Steve Fareham, Typhoon aeroplane, CC BY SA/2.0
Steve Fareham, Typhoon aeroplane, CC BY SA/2.0


In the wake of one of the most controversial decisions in UK politics since Blair decided to invade Iraq in 2003, many people are having their say about the UK airstrikes in Syria.


Global panorama, British PM David Cameron, Via Flicker CC BY 2.0
Global panorama, British PM David Cameron, Via Flicker CC BY 2.0


Veterans for Peace UK, a voluntary ex-services organisation of men and women whose main aim is to educate today’s youth on their views of the true nature of war, have been throwing their medals away outside Downing Street in protest of the decision to bomb Syria.


Taken from Veterans for peace Facebook page.
Taken from Veterans for peace Facebook page.


Ex SAS soldier Ben Griffin, who led the protest on the 8th December 2015 stated; “Bombing is not the answer; it is the cause. It was our attack in Iraq that led to the formation of ISIS.” Griffin who had already binned his medals prior to the protest, which, he had won for serving in Iraq, Afghanistan, Northern Ireland and Macedonia, described the act as a “powerful and incredible” experience. The point of the protest was to be a meaningful gesture to dissuade any future generations from aspiring to win medals by going to war. However, a popular view with serving military is that the act of throwing away medals was downright disrespectful to those who sacrificed their lives in the fight, regardless of their political views.


Then we have in, the ‘pro-bombing’ camp, George Osborne, who told the council of foreign relations; “Britain has got its mojo back and we are going to be with you as we reassert Western values, confident that our best days lie ahead,” when speaking of the UK joining nations launching strikes against the terror group in Syria. The chancellor explained that it was “a source of real pride” that the House of Commons had voted by a large majority to take action.


altogetherfool, George Osborne 0486am, Via Flicker CC BY 2.0
altogetherfool, George Osborne 0486am, Via Flicker CC BY 2.0


Osborne’s speech however, may only be fuelling the fire for those who think that the war in Syria is driven by ulterior political motives. It has been suggested that if Britain did not follow Russia, France, America and now Germany’s lead to start bombing then we wouldn’t look relevant as a country. Some have implied that the reason why countries seem to be falling over themselves to join in on the bombing, after Russia stepped up to the plate, is actually to restrict Russia from increasing its influence.


Global Panorama, Barack Obama and Vladimir Putin, Via Flicker CC BY 2.0
Global Panorama, Barack Obama and Vladimir Putin, Via Flicker CC BY 2.0


Labour Leader Jeremy Corbin has been firm in his stance against action, yet his own Shadow Foreign Secretary, Hilary Benn does not agree with his views. When David Cameron called on parliament to “stop using past mistakes as an excuse for indifference and inaction,” Benn made a stirring speech, which caused MPs from all sides to applaud. Addressing Labour directly during the House of Commons debate on British intervention, Benn stated; “And what we know about fascists is that they need to be defeated…we must now confront this evil. It is now time for us to do our bit in Syria and that is why I ask my colleagues to vote for this motion tonight.”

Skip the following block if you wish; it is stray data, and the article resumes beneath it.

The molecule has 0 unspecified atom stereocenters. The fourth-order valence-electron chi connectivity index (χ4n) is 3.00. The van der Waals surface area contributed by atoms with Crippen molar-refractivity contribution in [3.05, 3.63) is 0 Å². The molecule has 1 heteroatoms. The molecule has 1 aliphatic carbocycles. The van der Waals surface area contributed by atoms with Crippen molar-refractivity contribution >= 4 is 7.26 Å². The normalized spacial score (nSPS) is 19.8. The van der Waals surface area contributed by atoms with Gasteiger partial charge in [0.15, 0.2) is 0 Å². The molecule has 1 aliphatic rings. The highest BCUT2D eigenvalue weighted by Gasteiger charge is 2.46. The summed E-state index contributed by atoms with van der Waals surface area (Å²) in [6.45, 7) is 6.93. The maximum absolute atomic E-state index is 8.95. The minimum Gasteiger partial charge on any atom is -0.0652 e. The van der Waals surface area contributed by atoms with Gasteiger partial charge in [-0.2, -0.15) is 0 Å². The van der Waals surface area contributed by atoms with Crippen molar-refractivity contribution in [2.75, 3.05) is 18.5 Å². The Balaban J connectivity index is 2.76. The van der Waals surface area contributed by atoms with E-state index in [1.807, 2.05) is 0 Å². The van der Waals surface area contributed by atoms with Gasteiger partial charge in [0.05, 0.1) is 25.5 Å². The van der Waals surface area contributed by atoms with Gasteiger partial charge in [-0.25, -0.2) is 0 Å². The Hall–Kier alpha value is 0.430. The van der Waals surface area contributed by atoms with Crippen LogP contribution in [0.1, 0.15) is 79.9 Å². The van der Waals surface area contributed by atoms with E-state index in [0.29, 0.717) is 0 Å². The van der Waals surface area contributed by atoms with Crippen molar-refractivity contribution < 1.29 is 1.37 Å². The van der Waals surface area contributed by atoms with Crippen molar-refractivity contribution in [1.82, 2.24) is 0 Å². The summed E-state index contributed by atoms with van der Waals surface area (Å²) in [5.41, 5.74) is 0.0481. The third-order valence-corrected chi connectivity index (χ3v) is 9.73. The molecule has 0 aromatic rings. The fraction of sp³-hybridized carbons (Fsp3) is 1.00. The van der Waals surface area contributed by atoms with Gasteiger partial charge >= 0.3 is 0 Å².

Some arguments for airstrikes in Syria:


  1. With the increase in terror attacks both in the UK and abroad, England needs to show solidarity with the NATO members who are already staging airstrikes.
  2. Airstrikes on oil fields could destroy ISIS’s means of funding which, finances the terror attacks and attracts volunteers.
  3. With seven terror plots in the UK foiled in the past twelve months, the threat is a serious one and is intelligence alone enough to deal with the situation, or should the problem be cut out at its roots?
  4. Cameron argues that airstrikes will weaken IS enough to stop its advance and for territory to be seized.
  5. The UK is already bombing IS in Iraq.
  6. The brutality of ISIS provides a humanitarian rationale to stop the group.

How long can we use past mistakes as a reason for inaction?


Arguments against airstrikes in Syria:

  1. With other countries already bombing Syria, would our contribution make a difference?
  2. Despite the fact that the UK has precision-laser guided Brimstone missiles, civilian casualties are inevitable.
  3. Would airstrikes create a rise in Jihadis who are looking for revenge for our contribution?
  4. Airstrikes will make the UK a target.
  5. There is no plan in place for what to do after the bombing has ended; this caused issues after the fighting was over in the 2003 Iraq war as well.
  6. More bombing will mean more refugees and Europe is already struggling to cope with the large amount of people who have left to start new lives there.
  7. Bombing is not enough, in order to truly make an impact we need boots on the ground.


So what do you think? Are you for or against the UK taking action in Syria? Use the online poll below to have your say.


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